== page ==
“That Looks Nasty…!”

Oh, that's nasty...

“Oh, that’s nasty…”

I know you’ve seen it.  The ugly images and video that are appearing more and more to interrupt your peaceful viewing on the net.

The news media is doing it.  Bloggers are doing it more.  Advertisers too.

It’s all about attention. The uglier, the nastier, the better – in their eyes.

They can’t get attention with what they are covering, their content and ideas, their business model.  So off to ugly-land they go.  Where they will stop, nobody knows…

You won’t see any of that here.  Not my style.

Remember, you might be more than what you eat – you might be what you read and see.  Don’t get any on you.

Cut the nasty publishers off, un-bookmark them. Un-friend and un-circle them.  Who needs that nasty in their life?  You don’t.

SHUT IT OFF!

spankMedia outlets and other content providers need to SHUT THEIR AUTOMATIC VIDEO ADS OFF ON THEIR STORIES.

Many don’t allow you to pause them or turn the volume off.  You end up having to dive for your speakers to shut them off or turn the volume down.

Not only does it interrupt what viewers are trying to view or read but it disturbs other people in the house or office. It also slows computers down.

There’s an unwritten rule in making software and websites that I learned while at IBM. Let the user control where they go, what they do, and what they want.

If a content provider violates that rule, takes control away from the user, it hurts the provider’s brand so bad that they could at least lose viewers; and, possibly go out of business.

In addition, it makes me HATE the advertiser. How’s that for a business model?

Get This Guy Off the Beach!

Mike’s been spending way to much time at the beach lately:  Running, swimming, surfing.  Time for MORE CLIENTS!

Mike is a specialist in writing, the Internet, social media strategy, and most importantly, Brand Journalism.

If you need a freelance writer to work on some projects, contact Mike today!

MikeMarroni1@gmail.com

Old Spice Goes Viral!?

Isaiah Mustafa in Old Spice commercial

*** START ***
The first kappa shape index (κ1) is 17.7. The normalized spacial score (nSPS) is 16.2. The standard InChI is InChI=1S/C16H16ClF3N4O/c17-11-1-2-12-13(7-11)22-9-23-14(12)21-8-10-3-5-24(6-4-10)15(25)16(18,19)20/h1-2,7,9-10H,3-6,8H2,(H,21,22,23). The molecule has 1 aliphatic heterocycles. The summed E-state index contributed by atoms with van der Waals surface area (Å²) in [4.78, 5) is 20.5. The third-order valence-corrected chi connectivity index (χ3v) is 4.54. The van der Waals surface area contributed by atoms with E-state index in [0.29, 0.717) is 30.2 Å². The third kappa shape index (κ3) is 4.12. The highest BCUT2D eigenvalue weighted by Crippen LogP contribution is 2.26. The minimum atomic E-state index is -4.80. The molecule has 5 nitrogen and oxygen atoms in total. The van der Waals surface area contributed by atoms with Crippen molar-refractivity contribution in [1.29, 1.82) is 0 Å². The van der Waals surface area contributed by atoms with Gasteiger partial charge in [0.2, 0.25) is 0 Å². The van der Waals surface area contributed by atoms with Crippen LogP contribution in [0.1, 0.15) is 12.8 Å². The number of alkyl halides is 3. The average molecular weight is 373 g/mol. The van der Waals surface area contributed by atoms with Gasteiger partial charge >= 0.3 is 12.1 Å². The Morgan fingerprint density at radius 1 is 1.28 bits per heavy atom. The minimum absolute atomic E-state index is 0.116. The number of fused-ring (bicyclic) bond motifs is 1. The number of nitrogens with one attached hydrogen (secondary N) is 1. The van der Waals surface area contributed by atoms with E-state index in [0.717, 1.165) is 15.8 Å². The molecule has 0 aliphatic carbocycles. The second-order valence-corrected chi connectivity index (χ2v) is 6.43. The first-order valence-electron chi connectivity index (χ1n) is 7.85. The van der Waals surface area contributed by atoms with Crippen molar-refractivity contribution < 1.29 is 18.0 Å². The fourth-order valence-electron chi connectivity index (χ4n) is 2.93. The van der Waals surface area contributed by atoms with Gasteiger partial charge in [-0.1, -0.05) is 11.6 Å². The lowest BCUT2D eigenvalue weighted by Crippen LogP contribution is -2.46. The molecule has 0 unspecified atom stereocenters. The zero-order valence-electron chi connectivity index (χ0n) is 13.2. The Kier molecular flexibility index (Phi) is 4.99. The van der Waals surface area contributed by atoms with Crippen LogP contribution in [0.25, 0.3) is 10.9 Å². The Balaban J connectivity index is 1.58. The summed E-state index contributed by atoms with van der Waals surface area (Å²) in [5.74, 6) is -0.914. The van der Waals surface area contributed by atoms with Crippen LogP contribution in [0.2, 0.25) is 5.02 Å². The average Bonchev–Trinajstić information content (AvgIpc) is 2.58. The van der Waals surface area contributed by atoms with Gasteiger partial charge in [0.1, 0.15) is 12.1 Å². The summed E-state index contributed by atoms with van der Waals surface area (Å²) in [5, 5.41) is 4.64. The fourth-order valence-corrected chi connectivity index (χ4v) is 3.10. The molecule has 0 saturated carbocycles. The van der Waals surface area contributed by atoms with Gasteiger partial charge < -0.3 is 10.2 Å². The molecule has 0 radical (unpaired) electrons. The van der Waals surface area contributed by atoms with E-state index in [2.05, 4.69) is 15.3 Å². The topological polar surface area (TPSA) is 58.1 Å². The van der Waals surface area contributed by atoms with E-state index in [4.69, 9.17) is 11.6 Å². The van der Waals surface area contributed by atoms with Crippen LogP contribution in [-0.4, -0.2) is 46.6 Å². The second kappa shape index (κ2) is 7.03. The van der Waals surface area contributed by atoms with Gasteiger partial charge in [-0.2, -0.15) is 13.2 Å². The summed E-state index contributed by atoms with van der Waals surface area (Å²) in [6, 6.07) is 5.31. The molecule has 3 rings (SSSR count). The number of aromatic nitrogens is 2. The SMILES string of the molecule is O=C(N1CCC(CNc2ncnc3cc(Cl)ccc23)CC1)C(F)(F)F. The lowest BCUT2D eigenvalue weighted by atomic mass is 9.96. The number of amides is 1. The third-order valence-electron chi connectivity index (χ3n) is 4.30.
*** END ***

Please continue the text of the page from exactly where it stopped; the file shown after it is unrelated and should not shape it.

You probably don’t remember the lame commercials that Old Spice produced to try and boost their brand and sell more products years ago. They were not memorable.

But now, Old Spice has a new creative team. Quite simply, they’re nuts.

They’ve been known to shoot 200 commercials in 2 days. Then they put them on YouTube.

Click to Read More

Separation of News and Advertising is Over

Journalists claim there is a wall between news and advertising.  

Somebody in the newsroom better inform the publisher and executive producer because that wall hasn’t been there for a long time.

With NBC Nightly News actively doing “news” segments on their own programming, NBC with their “Artist in Residence” program and promoting it on the Today Show and evening news, major market newspapers covering their own events and activities, etc., advertising and news have not been separate for a while, no matter what the editors and beat journalists say.

Sure, some organizations have a stronger line than others, but let’s face it, with traditional publishers dying faster than dinosaurs, that line is getting fuzzier all the time, and in many cases, it’s gone.

A local affiliate in the West Palm Market is selling “news packages,” produced by their news production crews, on products and services and showing it on their air as news during news programs.  They’re infomercials!  Guess they’re running out of car crashes to cover.

Boca Raton production companies, home to the infomercial industry, have been selling “news packages” to companies and claim that they air on PBS, Discovery, Lifetime, and other cable channels for over a decade.  They even have marquee named news hosts like Hugh Downs and others.

Think about the newspaper real estate section (when there was one). The “advertorial” that looks like news is written by the advertisers. Magazines sell display space and “content space” all the time – including Newsweek.  As a marketer, you can negotiate a cover for many magazines – all it takes is cash.  The line isn’t there let alone a wall.  And most in the public don’t know it.

They can have “Contents produced by the advertising department” on the page or website all they want, but very few read the fine print.  And that’s OK with both the publisher and advertiser.

I had to laugh when my 11 year-old daughter read a weekly column by a real estate editor 5 years ago and she looked at me in shock when she said, “Dad, this guy plagiarized your article!”  She had read the article on my laptop at home while I was working on it the week before.  The editor used it word-for-word.

I explained how that section of the paper worked.  As the director of marketing and public relations I spent a $ million a year advertising in that paper so they gave us columns with the editor’s byline, cover stories, and inside advertorials.  Then she said, “His picture shouldn’t be at the top of the article, yours should be.”

My daughter’s right.  Maybe we ought to stop faking it.   Honesty in the media?  That’s a novel idea.

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